World Cup meets ‘Game of Thrones’
With each passing day of the 2018 World Cup, it is becoming even harder to predict
London: With each passing day, World Cup 2018 is becoming even more harder to pin down to easy narratives and multi-tournament trends. This is a nightmare for the content mills that churn out viral stories, but a boon for this tournament that doesn’t cease to surprise.
Brazil marches ahead not on the strength of Brazilian flair football but the strength of its defensive solidity. The Seleção have conceded just one goal so far—when Stephen Zuber took advantage of a clear lapse in defensive organisation, found himself unmarked, and headed in an equalizer for Switzerland for the teams’ opening match on 17 June. By this stage in the 2014 World Cup, Brazil had conceded three goals in four matches, before conceding eight more in the quarter- and semi-finals.
Meanwhile Uruguay, who came into the tournament with a reputation for rough football, have so far earned just a single booking after four matches, all of them wins. Rodrigo Bentancur’s yellow card during the course of Uruguay’s 3-0 thumping of Russia remains the only blot on their disciplinary record. The contrast with their 2014 World Cup campaign cannot be starker. Four years ago, Uruguay earned three yellows and one red by the end of their opening match against Costa Rica which they lost 1-3. The Uruguayans went on to get booked in every single match right up to their elimination at the hands of the Colombians in the round of 16.
It is impossible to predict what will happen next. Belgium and Croatia were both taken to the wire by far less fancied opponents, and appear anything but invulnerable. And what will Russia pull off in their next match?
Then there is England. With each passing day of knockout matches, England’s decision to settle for second in their group appears to vindicate itself. Indeed the idea that England can now power through the “weaker half of the draw” is of a piece with the notion that teams can start slow and then accelerate as the World Cup winds through the knockout stages.
However, English fans will do well to keep an eye on one persistent trend in previous World Cup tournaments: not since 1982 has a team gone on to win the tournament without having topped its group. In 1982, Italy barely scraped through to the second group stage of the World Cup, after having drawn all three of their matches. Despite getting the same number of points as the Cameroonians, the Italians went through on goals scored. The 1982 tournament had a second round-robin group stage, and it is here that the Italians sputtered into form. Drawn into a group with Argentina and Brazil, the Italians were not favoured to go through. Indeed a match-fixing scandal had severely tarnished the team’s reputation at home. But victory against Argentina and the return of Paolo Rossi from a ban, energized the team.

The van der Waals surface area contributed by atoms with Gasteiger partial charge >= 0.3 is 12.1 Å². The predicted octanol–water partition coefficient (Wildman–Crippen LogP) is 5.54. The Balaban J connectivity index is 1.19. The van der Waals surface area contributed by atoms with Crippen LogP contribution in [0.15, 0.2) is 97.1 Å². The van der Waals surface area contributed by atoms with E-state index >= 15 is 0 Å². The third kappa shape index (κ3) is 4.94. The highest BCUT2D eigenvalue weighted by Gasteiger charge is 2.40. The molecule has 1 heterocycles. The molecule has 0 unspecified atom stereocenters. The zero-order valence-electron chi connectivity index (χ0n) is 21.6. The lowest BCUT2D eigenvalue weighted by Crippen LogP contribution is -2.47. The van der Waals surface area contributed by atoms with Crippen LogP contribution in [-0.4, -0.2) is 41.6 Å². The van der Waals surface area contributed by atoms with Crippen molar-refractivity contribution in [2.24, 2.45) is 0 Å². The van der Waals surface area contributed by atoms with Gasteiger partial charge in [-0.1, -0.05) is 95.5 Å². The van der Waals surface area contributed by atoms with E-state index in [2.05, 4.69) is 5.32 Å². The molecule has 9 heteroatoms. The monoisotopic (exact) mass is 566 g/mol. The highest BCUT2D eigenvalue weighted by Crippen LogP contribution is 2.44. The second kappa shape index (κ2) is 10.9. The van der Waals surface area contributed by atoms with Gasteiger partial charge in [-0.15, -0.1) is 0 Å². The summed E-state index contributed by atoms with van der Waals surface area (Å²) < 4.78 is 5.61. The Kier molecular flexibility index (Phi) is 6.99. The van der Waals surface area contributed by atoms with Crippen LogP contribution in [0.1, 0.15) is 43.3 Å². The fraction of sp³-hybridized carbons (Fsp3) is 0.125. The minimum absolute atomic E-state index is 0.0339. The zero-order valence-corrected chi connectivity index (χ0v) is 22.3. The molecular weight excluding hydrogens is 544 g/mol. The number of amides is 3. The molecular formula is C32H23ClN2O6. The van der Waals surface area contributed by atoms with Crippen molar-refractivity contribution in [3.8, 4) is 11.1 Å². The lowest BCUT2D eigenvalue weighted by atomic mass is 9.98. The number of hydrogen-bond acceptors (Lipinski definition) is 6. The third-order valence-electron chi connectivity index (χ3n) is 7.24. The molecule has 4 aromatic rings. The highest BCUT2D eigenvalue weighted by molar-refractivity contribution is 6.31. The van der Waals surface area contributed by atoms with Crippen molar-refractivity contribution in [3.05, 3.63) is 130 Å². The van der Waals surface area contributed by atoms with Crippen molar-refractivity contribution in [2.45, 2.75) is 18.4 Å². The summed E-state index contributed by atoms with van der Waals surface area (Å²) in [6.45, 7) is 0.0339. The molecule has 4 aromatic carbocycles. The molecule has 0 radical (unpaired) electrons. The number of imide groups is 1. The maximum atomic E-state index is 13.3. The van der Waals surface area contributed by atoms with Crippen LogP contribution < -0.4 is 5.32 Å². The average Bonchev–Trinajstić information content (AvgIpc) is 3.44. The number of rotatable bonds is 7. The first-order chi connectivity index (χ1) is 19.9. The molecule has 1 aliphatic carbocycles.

In the final match of the second group stage, the Italians faced a magnificent Brazil who only needed a draw to top the group and go through to the semi-finals. The match that took place is often considered the greatest World Cup contest of all time. A contest in which the Italian system went to battle against the Brazilian magic and emerged as victors (3-2). Years later, one of the Brazilians who played in that match called it the night that football died. In a typically sweeping splendid piece for The Guardian Jonathon Wilson, demurred with this assessment somewhat: “It may not have been the day that football died, but it was the day that a certain naivety in football died; it was the day after which it was no longer possible simply to pick the best players and allow them to get on with it; it was the day that the system won.”
That is what it took for slow starters to win the World Cup the last time a non-group-winner lifted the cup. England’s World Cup so far has been a shade or two better than adequate. Such has been the unpredictability of the World Cup that a thumping England win, an edgy Colombian success or a match decided via penalties will all make equal “sense”. Any of those results will make for equally self-evident “narrative”.
In that sense, English fans can take succour from the trend-busting results in Russia. This is a World Cup in which trends and narratives are re-written each day. Momentum, history suggests, is essential for a successful World Cup campaign. English fans will hope that England have enough, but if they lack it, then surely this is the World Cup that re-writes the momentum trend.
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